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Avoiding Probate in Illinois

After the death of a family member, the process of settling the deceased person’s estate can be expensive and time-consuming. With proper planning, most or all of a person’s estate can be settled without having to go through the probate process.

Probate is a court supervised procedure in which a deceased person’s executor or administrator makes arrangements to pay any of the person’s debts, dispose of assets like real estate, bank accounts, and personal property, and disburse assets and funds to the person’s heirs. Probate is necessary if assets are being distributed according to a will, or according to the rules of interstate succession if there is no will. There are many mechanisms which will allow a person’s assets to be distributed resulting in avoiding probate in Illinois. This article will explore a few of those.

Real Estate

Probate is not necessary to transfer real estate that is jointly owned, in certain circumstances. Married couples can own real estate together as tenants by the entirety, which allows the title to the property to transfer automatically to the surviving spouse.  Other individuals can own property as joint tenants with the right of survivorship, which also allows the property to transfer to the surviving owner or owners automatically.  The type of tenancy can be decided when the property is acquired, or can be made at a later date by preparing and recording a new deed.

Bank Accounts

Any jointly owned bank or stock account will automatically transfer to the remaining owner(s) after one owner dies.

Corporations, Partnerships, and Other Legal Entities

The bylaws or organization documents of a partnership or LLC can specify what happens if one of the owners of the entity dies or retires.  A corporation will automatically survive the death of a stockholder, but the owner’s stock is part of his estate and would be subject to probate, unless the stock was jointly owned with another person.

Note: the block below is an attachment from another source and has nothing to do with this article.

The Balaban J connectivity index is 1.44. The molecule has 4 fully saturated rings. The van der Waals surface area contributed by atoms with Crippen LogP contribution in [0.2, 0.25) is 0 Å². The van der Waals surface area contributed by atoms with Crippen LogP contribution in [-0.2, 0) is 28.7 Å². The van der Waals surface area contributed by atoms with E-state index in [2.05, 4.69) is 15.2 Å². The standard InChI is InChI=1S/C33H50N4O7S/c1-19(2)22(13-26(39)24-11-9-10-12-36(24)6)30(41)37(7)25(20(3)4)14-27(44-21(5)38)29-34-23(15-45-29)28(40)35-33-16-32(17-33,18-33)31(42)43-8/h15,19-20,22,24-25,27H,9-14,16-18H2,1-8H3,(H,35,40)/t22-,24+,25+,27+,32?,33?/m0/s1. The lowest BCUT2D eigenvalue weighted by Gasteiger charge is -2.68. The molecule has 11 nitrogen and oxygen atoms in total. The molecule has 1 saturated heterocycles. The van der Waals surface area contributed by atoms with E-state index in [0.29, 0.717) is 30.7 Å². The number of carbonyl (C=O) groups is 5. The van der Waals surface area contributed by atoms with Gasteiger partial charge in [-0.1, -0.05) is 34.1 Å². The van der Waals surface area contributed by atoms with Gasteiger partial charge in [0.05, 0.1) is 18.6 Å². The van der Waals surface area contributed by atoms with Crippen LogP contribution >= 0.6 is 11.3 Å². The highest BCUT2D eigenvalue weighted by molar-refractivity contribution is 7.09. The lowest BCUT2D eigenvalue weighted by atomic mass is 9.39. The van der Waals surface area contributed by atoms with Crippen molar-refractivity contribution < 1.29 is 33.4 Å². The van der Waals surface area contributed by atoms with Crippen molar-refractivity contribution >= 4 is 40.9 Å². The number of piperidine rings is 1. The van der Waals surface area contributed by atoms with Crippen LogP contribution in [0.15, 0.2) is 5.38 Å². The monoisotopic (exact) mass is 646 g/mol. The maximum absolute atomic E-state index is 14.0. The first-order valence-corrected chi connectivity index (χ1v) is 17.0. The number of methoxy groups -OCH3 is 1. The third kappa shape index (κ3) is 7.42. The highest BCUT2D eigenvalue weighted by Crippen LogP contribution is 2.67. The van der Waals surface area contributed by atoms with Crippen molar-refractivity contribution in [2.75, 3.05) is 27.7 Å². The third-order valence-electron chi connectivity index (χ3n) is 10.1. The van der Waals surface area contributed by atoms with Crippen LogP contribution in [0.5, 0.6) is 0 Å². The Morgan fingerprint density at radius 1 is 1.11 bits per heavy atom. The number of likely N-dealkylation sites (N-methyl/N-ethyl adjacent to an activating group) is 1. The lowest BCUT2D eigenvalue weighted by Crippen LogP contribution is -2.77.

The title to a vehicle may also be held by more than one person, in which case the remaining title holder will not have to go through probate in order to sell or use the vehicle.


Any asset, including real estate, personal property, stock accounts, vehicles, etc., can be transferred to a trust during the owner’s life. A trust is a document prepared while the owner of assets has the capacity to make the decisions as to how property will be used during life, and distributed at death.  The owner names a trustee, which can be the owner himself while he or she is able, as well as successor trustees who will take over this role when the owner no longer has the capacity, or is deceased. There are advantages and disadvantages to setting up a trust; an experienced estate planning attorney can explain whether a trust is appropriate, and, if so, what type of trust best fits the needs of the individual and his family.

Legal Advice

A comprehensive estate plan will save both money and time.   The key is to prepare now, even though it is a difficult subject.  Talk to an Illinois estate planning attorney about the best plan for yourself and your family, and review your estate plan periodically to make sure you are up to date with changes in your life and in the law. 

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